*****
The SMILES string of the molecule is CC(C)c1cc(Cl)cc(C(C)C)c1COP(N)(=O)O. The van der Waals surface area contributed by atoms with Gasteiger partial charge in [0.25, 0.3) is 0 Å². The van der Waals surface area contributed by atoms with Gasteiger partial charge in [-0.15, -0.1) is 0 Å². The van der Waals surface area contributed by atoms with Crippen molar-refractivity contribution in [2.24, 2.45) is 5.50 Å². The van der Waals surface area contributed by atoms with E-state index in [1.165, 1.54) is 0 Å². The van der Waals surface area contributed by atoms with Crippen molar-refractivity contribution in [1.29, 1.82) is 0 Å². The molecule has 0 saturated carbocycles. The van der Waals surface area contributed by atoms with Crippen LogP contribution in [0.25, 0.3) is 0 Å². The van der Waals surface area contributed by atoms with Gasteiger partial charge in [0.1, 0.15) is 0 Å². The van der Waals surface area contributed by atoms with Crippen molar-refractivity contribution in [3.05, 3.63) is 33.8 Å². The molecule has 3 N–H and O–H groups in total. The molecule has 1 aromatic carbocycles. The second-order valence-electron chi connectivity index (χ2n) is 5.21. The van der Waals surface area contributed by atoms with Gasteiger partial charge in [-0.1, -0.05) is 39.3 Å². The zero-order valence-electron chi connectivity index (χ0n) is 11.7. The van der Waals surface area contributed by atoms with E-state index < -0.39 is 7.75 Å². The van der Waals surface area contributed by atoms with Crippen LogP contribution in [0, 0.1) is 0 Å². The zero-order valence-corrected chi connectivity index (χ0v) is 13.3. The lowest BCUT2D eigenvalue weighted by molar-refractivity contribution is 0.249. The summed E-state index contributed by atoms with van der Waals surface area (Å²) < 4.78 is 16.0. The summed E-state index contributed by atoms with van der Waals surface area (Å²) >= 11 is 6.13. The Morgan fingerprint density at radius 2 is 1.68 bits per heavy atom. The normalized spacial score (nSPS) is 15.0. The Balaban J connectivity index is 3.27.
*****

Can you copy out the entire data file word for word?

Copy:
The SMILES string of the molecule is CC(C)c1cc(Cl)cc(C(C)C)c1COP(N)(=O)O. The van der Waals surface area contributed by atoms with Gasteiger partial charge in [0.25, 0.3) is 0 Å². The van der Waals surface area contributed by atoms with Gasteiger partial charge in [-0.15, -0.1) is 0 Å². The van der Waals surface area contributed by atoms with Crippen molar-refractivity contribution in [2.24, 2.45) is 5.50 Å². The van der Waals surface area contributed by atoms with E-state index in [1.165, 1.54) is 0 Å². The van der Waals surface area contributed by atoms with Crippen molar-refractivity contribution in [1.29, 1.82) is 0 Å². The molecule has 0 saturated carbocycles. The van der Waals surface area contributed by atoms with Crippen LogP contribution in [0.25, 0.3) is 0 Å². The van der Waals surface area contributed by atoms with Gasteiger partial charge in [0.1, 0.15) is 0 Å². The van der Waals surface area contributed by atoms with Crippen molar-refractivity contribution in [3.05, 3.63) is 33.8 Å². The molecule has 3 N–H and O–H groups in total. The molecule has 1 aromatic carbocycles. The second-order valence-electron chi connectivity index (χ2n) is 5.21. The van der Waals surface area contributed by atoms with Gasteiger partial charge in [-0.1, -0.05) is 39.3 Å². The zero-order valence-electron chi connectivity index (χ0n) is 11.7. The van der Waals surface area contributed by atoms with E-state index < -0.39 is 7.75 Å². The van der Waals surface area contributed by atoms with Crippen LogP contribution in [0, 0.1) is 0 Å². The zero-order valence-corrected chi connectivity index (χ0v) is 13.3. The lowest BCUT2D eigenvalue weighted by molar-refractivity contribution is 0.249. The summed E-state index contributed by atoms with van der Waals surface area (Å²) < 4.78 is 16.0. The summed E-state index contributed by atoms with van der Waals surface area (Å²) >= 11 is 6.13. The Morgan fingerprint density at radius 2 is 1.68 bits per heavy atom. The normalized spacial score (nSPS) is 15.0. The Balaban J connectivity index is 3.27.